Local volunteer puts her yoga teaching skills to rest

October 04, 2004|by MARLO BARNHART

WASHINGTON COUNTY - Lata Datta likes nothing better than finding out she is putting people to sleep.

A yoga instructor who studied in San Francisco, Datta is volunteering her talents to patients at Brook Lane Health Services and at several assisted-living facilities to promote the relaxing properties of the ancient art.

"I've gotten some very positive feedback from the patients at Brook Lane who tell me they are sleeping better," Datta said.

She began volunteering there after working with some patients of her husband, Dr. Vasant Datta, who has a family practice in Hagerstown. From that beginning, she expanded into the assisted-living arena where again, the reports have been very encouraging.


"The residents tell me they are feeling calmer and better about themselves," Datta said.

Datta and her daughter, Reema, 27, decided to start teaching yoga last year under the name Usha Yoga in honor of Reema's grandmother who died recently, Datta said.

Usha means "dawn, an awakening or a new beginning."

"Reema and I continue to be inspired by the strength and composure with which my mother lived her life," Datta said.

As a team, they wish to spread the message of how yoga can help all people live their lives with grace, even in the midst of challenge.

Datta, who is in her 50s, stressed that there is no religious agenda with yoga.

In addition to volunteering, the team of Reema and Lata Datta also holds weekly yoga classes at Niki Perini's studio in Spring Valley. On a recent class day, Perini joined the class for an hour of breathing and gentle stretching exercises.

"I've always been interested in yoga," Perini said. "My late grandfather, John Reese, did breathing exercises, even when he was very ill."

So devoted was her grandfather, Perini said, that he traveled to India several times to learn more about the benefits of the discipline.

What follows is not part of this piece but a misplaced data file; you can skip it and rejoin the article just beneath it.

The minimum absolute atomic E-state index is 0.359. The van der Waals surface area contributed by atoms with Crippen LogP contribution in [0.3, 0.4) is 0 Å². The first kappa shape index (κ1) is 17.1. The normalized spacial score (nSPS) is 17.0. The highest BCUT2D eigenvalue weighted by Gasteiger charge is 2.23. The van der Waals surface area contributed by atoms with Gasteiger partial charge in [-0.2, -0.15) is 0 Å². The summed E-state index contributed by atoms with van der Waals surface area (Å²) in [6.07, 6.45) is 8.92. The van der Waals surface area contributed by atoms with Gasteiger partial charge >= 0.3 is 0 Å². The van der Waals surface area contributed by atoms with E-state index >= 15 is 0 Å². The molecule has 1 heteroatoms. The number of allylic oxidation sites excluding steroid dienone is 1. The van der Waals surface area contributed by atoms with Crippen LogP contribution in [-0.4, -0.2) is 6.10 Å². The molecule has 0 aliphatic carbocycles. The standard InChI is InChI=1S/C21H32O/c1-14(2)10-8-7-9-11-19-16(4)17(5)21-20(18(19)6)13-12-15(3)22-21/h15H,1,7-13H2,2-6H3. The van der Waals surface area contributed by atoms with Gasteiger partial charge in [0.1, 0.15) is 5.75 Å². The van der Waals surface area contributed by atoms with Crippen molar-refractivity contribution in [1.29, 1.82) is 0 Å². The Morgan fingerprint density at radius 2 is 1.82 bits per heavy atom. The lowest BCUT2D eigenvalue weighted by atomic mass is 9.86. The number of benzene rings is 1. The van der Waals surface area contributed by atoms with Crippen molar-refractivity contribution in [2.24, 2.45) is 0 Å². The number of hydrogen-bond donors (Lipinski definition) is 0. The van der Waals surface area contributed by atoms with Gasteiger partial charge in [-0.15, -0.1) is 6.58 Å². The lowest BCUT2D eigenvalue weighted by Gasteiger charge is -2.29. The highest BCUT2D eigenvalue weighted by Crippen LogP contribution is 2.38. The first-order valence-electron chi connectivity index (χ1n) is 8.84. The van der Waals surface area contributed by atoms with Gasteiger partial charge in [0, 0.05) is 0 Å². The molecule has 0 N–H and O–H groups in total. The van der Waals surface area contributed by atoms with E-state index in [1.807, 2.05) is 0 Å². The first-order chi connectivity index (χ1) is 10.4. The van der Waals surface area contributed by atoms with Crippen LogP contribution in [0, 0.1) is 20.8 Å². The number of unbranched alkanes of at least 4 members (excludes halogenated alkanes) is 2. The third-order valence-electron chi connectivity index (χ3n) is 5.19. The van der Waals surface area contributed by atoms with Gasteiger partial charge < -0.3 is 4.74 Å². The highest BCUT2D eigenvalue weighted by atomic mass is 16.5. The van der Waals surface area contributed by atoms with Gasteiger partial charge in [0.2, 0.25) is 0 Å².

A native of India, Datta has been in the United States for 32 years. She learned the yoga discipline from her father and grandfather, and then she passed it down to Reema.

As participants listen to soft Eastern-style music, Lata talks in hushed tones as she leads them through each component of yoga. Often she encourages them to close their eyes and imagine different scenarios to promote relaxation and calm.

"You are like a mountain which endures all kinds of weather," she said.

The accompanying poses, stretches and focus help promote a unity of body, spirit and mind.

Datta tells her participants not to push themselves beyond what is possible.

"Listen to your body and if you feel pain, stop," she said.

Most of the positions and exercises are focused on strengthening the spine. The theory is that from a strong spine, the rest of the body will benefit.

When people tell her of health problems, she explains the modifications, but also recommends that anyone wishing to start yoga first talk to a doctor.

Companies might want to consider yoga for employees, Datta said, adding there are also many benefits for children.

"It promotes calmness without the use of drugs," she said.

The emphasis is on breathing and relaxation techniques. And the benefits are so dramatic that Datta hopes she can offer more free classes in the community.

"I'm looking for a community center somewhere where I can introduce yoga to anyone who is interested," Datta said. "Doing this makes me feel good and I want to share it."

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